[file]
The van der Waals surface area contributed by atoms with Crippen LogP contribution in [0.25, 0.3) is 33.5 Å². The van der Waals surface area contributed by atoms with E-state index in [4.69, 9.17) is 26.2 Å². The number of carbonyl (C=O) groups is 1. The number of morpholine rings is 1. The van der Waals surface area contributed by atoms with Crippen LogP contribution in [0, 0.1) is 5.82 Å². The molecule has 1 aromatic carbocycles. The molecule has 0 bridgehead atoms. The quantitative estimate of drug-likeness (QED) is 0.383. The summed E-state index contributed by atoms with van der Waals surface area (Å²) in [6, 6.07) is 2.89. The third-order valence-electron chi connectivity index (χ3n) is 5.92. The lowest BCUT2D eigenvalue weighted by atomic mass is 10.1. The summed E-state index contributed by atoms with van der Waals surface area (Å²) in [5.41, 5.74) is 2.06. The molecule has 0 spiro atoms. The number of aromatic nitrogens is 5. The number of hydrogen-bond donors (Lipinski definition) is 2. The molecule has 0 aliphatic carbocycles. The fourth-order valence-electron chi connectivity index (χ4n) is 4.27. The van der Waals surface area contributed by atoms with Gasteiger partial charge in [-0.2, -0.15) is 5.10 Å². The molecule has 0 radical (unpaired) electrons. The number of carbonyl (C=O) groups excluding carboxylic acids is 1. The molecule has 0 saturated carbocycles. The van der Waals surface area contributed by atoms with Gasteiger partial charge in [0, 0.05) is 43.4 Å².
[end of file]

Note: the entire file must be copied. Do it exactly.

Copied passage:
The van der Waals surface area contributed by atoms with Crippen LogP contribution in [0.25, 0.3) is 33.5 Å². The van der Waals surface area contributed by atoms with E-state index in [4.69, 9.17) is 26.2 Å². The number of carbonyl (C=O) groups is 1. The number of morpholine rings is 1. The van der Waals surface area contributed by atoms with Crippen LogP contribution in [0, 0.1) is 5.82 Å². The molecule has 1 aromatic carbocycles. The molecule has 0 bridgehead atoms. The quantitative estimate of drug-likeness (QED) is 0.383. The summed E-state index contributed by atoms with van der Waals surface area (Å²) in [6, 6.07) is 2.89. The third-order valence-electron chi connectivity index (χ3n) is 5.92. The lowest BCUT2D eigenvalue weighted by atomic mass is 10.1. The summed E-state index contributed by atoms with van der Waals surface area (Å²) in [5.41, 5.74) is 2.06. The molecule has 0 spiro atoms. The number of aromatic nitrogens is 5. The number of hydrogen-bond donors (Lipinski definition) is 2. The molecule has 0 aliphatic carbocycles. The fourth-order valence-electron chi connectivity index (χ4n) is 4.27. The van der Waals surface area contributed by atoms with Gasteiger partial charge in [-0.2, -0.15) is 5.10 Å². The molecule has 0 radical (unpaired) electrons. The number of carbonyl (C=O) groups excluding carboxylic acids is 1. The molecule has 0 saturated carbocycles. The van der Waals surface area contributed by atoms with Gasteiger partial charge in [0, 0.05) is 43.4 Å².